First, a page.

After torturing Waheed and gaining the necessary information, Rapp had Waheed placed in a secure prison in Afghanistan. However, fake news reports indicated that Waheed was killed so that there wouldn’t be a rescue attempt for the terrorist. Waheed’s father, a Saudi billionaire, took those reports seriously and with the help of Prince Muhammed bin Rashid, a large bounty was placed on Rapp’s head.
Killing Mitch Rapp would certainly not be an easy task. First of all, the man was a lone wolf warrior who killed others with ease and could sniff out a trap or an ambush. Second, killing Rapp would also bring about the fury of not only his colleagues but the CIA and U.S. government as a whole. Only a top assassin is capable of carrying out such a monumental task, especially one who will not leave any connections with the Saudi royal family. Read more…
Our review of Pearl Harbor-themed films concludes with the biggest (and probably most disappointing) film of them all — 2001′s blockbuster Pearl Harbor.
Pearl Harbor is an epic war film that follows two American fighter pilots before and after the Japanese air raid on December 7, 1941. One pilot volunteers to fight with England’s Royal Air Force while the other is sent to a squadron in Pearl Harbor. They’re reunited just prior to the attack, and during the air raid they use their P-40 Warhawks to shoot down several enemy aircraft. Several months later they fly with James Doolittle and his historic bombing of Japan. There’s also a love story involving the two pilots and their affections for a nurse.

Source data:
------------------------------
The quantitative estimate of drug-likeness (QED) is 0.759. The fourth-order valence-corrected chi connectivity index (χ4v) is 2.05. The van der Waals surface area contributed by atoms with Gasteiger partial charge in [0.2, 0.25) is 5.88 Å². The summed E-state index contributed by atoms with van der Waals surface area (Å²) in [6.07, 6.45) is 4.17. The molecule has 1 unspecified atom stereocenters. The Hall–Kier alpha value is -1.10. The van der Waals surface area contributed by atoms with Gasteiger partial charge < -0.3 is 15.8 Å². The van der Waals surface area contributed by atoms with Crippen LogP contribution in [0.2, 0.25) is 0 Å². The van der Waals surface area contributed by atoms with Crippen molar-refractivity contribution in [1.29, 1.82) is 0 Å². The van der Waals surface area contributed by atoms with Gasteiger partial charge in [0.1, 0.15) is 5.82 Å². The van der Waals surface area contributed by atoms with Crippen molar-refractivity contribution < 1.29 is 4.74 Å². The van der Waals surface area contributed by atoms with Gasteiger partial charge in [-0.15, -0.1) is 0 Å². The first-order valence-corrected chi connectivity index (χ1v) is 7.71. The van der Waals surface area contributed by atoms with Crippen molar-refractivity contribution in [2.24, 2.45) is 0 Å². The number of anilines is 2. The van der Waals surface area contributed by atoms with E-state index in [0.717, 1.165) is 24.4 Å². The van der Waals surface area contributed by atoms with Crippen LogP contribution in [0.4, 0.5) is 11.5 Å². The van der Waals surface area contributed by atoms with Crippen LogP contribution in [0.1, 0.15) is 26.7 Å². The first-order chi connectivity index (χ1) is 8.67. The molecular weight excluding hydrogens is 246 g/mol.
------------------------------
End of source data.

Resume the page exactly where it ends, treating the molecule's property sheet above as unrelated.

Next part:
Directed by Michael Bay, Pearl Harbor was produced by Jerry Bruckheimer. The film stars Ben Affleck as Lieutenant Rafe McCawley. Co-starring in the film are Josh Hartnett as Rafe’s best friend, Lieutenant Daniel Walker; and Kate Beckinsale as Nurse Evelyn Johnson. Supporting them are a variety of Hollywood celebrities including Cuba Gooding, Jr., Tom Sizemore, Jon Voight, and Alec Baldwin.
Pearl Harbor (2001) – (c) Buena Vista Pictures
Pearl Harbor begins at a Tennessee farm in 1923.
Rafe McCawley and Daniel “Danny” Walker are best friends. Rafe’s father is a crop duster pilot while Danny’s father is a farmer. One day after Rafe’s father returns, the boys climb into the aircraft and pretend to fly it. As they flick the switches and play with the controls, the engine suddenly comes to life. A moment later the biplane is roaring down the dirt runway and it briefly flies in the air. The biplane lands and the boys bring it to a halt. They’re exhilarated by the flight but Danny’s catches hell from his father who witnessed the incident.
Fast forward to January of 1941.
War is raging in Europe and it’s just a matter of time before America finally joins the fight. In the meantime, the American military continues training its pilots and sharpening their skills.
At Mitchel Field on Long Island, New York, both Rafe McCawley (Ben Affleck) and Danny Walker (Josh Hartnett) are first lieutenants in the Army Air Corps and pilots of the P-40 Warhawk. At the end of one of their training sessions, both of the pilots do a little showboating in front of their peers. They aim their aircraft at each other and then suddenly break away at the last second in a game of “chicken.” The maneuver thrills their colleagues but it lands them in hot water with their commanding officer, Major James “Jimmy” Doolittle (Alec Baldwin). Read more…